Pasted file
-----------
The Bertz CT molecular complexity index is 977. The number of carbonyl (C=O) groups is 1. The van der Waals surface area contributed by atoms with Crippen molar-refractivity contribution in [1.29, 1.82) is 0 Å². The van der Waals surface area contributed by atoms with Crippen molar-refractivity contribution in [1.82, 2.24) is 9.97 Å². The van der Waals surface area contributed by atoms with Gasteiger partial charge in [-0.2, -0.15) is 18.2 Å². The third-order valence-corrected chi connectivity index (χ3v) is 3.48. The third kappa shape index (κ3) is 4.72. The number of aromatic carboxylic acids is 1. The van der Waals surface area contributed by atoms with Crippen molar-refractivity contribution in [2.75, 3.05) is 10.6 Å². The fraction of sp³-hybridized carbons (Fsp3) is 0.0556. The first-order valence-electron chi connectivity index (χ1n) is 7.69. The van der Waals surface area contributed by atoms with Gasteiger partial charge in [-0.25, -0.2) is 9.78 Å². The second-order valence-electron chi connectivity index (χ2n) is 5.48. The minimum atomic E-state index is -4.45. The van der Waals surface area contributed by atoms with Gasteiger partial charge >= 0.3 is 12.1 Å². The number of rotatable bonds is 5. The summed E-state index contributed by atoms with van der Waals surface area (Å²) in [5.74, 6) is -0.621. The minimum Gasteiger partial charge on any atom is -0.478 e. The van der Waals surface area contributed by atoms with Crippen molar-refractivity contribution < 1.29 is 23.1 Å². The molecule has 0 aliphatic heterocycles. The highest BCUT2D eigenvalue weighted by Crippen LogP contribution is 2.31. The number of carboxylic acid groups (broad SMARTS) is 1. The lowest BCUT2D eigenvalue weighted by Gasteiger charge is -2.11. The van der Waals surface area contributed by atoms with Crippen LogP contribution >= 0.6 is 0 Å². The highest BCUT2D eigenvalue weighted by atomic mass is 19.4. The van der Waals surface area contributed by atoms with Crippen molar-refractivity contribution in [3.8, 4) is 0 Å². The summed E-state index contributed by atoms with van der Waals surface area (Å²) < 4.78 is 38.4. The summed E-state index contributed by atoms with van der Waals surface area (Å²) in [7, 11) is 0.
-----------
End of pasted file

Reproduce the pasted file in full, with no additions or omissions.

The Bertz CT molecular complexity index is 977. The number of carbonyl (C=O) groups is 1. The van der Waals surface area contributed by atoms with Crippen molar-refractivity contribution in [1.29, 1.82) is 0 Å². The van der Waals surface area contributed by atoms with Crippen molar-refractivity contribution in [1.82, 2.24) is 9.97 Å². The van der Waals surface area contributed by atoms with Gasteiger partial charge in [-0.2, -0.15) is 18.2 Å². The third-order valence-corrected chi connectivity index (χ3v) is 3.48. The third kappa shape index (κ3) is 4.72. The number of aromatic carboxylic acids is 1. The van der Waals surface area contributed by atoms with Crippen molar-refractivity contribution in [2.75, 3.05) is 10.6 Å². The fraction of sp³-hybridized carbons (Fsp3) is 0.0556. The first-order valence-electron chi connectivity index (χ1n) is 7.69. The van der Waals surface area contributed by atoms with Gasteiger partial charge in [-0.25, -0.2) is 9.78 Å². The second-order valence-electron chi connectivity index (χ2n) is 5.48. The minimum atomic E-state index is -4.45. The van der Waals surface area contributed by atoms with Gasteiger partial charge >= 0.3 is 12.1 Å². The number of rotatable bonds is 5. The summed E-state index contributed by atoms with van der Waals surface area (Å²) in [5.74, 6) is -0.621. The minimum Gasteiger partial charge on any atom is -0.478 e. The van der Waals surface area contributed by atoms with Crippen molar-refractivity contribution < 1.29 is 23.1 Å². The molecule has 0 aliphatic heterocycles. The highest BCUT2D eigenvalue weighted by Crippen LogP contribution is 2.31. The number of carboxylic acid groups (broad SMARTS) is 1. The lowest BCUT2D eigenvalue weighted by Gasteiger charge is -2.11. The van der Waals surface area contributed by atoms with Crippen LogP contribution >= 0.6 is 0 Å². The highest BCUT2D eigenvalue weighted by atomic mass is 19.4. The van der Waals surface area contributed by atoms with Crippen molar-refractivity contribution in [3.8, 4) is 0 Å². The summed E-state index contributed by atoms with van der Waals surface area (Å²) < 4.78 is 38.4. The summed E-state index contributed by atoms with van der Waals surface area (Å²) in [7, 11) is 0.